For years, R. Todd Stevens drove by the old Crownsville Hospital Center and wondered about the closed psychiatric facility.
The hospital shut down in 2004, two years before Stevens moved just a couple miles down the road. He was surprised to learn the crumbling brick buildings and white cottages had been full of patients and doctors just a couple years before.
"It looked like it had been closed years ago," Stevens said.
Finally, his curiosity got the best of him, and Stevens decided this spring to explore the hospital's past by making a documentary.
Since then, Stevens has spent his evenings and weekends researching the hospital, conducting interviews, shooting footage and drumming up money to make his vision a reality.
The title of his film is "Crownsville Hospital: From Lunacy to Legacy," and he hopes to have it finished in the spring.
His work has led him to learn about some of the more unsavory aspects of the hospital's history, including that it was segregated for decades and patients were neglected and experimented on in the early years.
"My mission is to inform people. Some of the information is upsetting, but it's the truth," he said.
Crownsville Hospital Center was founded in 1911 as the Hospital for the Negro Insane, a place to house African-American psychiatric patients separately from white patients in the other state hospitals. The first patients helped build the hospital's first buildings on land that previously was a farm. Some patients weren't even mentally ill, and scores who died at the hospital were buried in anonymous graves.
The hospital eventually was integrated and became a modern mental health facility before it was closed in 2004 because of a declining patient population. Since then, the campus has sat largely vacant.
There are proposals to redevelop the property, including one to turn it into a campus for nonprofit and medical uses.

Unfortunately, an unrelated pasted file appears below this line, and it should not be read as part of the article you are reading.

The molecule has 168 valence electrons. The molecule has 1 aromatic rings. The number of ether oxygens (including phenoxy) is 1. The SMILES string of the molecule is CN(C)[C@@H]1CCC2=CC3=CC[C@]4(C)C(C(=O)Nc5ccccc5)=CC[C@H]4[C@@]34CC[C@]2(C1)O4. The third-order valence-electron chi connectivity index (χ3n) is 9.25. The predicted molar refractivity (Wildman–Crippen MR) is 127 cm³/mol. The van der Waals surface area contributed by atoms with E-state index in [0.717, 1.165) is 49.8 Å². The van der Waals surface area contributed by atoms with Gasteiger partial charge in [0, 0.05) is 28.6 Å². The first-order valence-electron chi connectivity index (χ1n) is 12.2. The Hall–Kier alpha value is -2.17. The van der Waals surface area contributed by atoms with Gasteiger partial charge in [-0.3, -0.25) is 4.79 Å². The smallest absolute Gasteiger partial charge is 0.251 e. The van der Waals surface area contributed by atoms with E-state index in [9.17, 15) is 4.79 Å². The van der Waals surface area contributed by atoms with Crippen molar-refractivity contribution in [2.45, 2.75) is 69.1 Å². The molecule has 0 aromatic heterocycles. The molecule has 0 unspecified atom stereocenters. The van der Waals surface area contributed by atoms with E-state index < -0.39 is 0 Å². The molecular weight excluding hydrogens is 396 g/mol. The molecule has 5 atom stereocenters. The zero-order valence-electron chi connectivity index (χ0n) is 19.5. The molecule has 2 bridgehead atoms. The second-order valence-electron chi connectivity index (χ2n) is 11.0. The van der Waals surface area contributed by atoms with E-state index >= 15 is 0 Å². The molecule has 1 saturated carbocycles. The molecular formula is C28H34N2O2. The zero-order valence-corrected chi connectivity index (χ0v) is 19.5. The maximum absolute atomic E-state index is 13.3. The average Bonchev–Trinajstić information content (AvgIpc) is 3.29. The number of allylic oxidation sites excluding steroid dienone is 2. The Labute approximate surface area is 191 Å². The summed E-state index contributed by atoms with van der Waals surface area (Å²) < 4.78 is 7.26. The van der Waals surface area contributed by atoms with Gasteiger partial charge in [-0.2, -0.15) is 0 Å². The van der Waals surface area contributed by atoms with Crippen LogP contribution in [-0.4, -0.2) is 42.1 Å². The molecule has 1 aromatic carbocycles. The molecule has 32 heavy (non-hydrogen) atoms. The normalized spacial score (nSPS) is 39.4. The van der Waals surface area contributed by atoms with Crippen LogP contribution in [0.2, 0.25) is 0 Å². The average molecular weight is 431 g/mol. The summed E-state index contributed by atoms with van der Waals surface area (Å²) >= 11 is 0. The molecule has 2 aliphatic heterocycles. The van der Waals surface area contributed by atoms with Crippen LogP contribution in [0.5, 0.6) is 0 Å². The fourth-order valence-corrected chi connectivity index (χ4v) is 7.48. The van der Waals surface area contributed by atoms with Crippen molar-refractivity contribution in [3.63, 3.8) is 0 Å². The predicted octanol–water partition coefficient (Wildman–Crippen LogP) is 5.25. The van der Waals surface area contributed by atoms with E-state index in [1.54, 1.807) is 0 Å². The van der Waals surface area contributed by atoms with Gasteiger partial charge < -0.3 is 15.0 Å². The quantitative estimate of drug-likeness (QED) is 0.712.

Stevens said he's been surprised to see the attention paid to Crownsville in recent months, including pressure from the NAACP, the American Civil Liberties Union and other groups for the state to investigate the hospital's past, as well as a recent hearing on the issue held by the state's Legislative Black Caucus. The Caucus of African-American Leaders, an Anne Arundel County group, is seeking a formal apology from the state for how blacks were treated.
Gov. Martin O'Malley ordered state health officials last month to form a working group and enlist an academic researcher to study the hospital's history.
Stevens had hoped his film would be a catalyst for attention on the hospital and its history. But the attention already focused there has proved beneficial, giving him more leads to documents and people who can tell the hospital's story in his film.
Stevens has found there's ample material to work with — too much to fit in his film, which he anticipates will be about an hour long.
He's also bought newspaper and state archives photos that show the hospital when it was operating.
His filmmaking effort has gotten a boost from a campaign on the crowd-funding website Kickstarter, where he raised $2,725 this summer to help buy equipment, including a drone camera to shoot aerial footage.
By day, Stevens works as a creative services manager at NASA's Goddard Space Flight Center in Greenbelt, but he is also a photographer and studied film in college. He has lined up people who have offered their talents in narrating, editing and composing the film's score.
Once complete, Stevens plans to show the film locally, as well as enter it in film festivals.
He's not the first to see Crownsville Hospital Center as a fitting backdrop for a film. The 2006 horror movie "Crazy Eights" was filmed at Crownsville and the Netflix drama "House of Cards" shot scenes on the hospital campus this summer.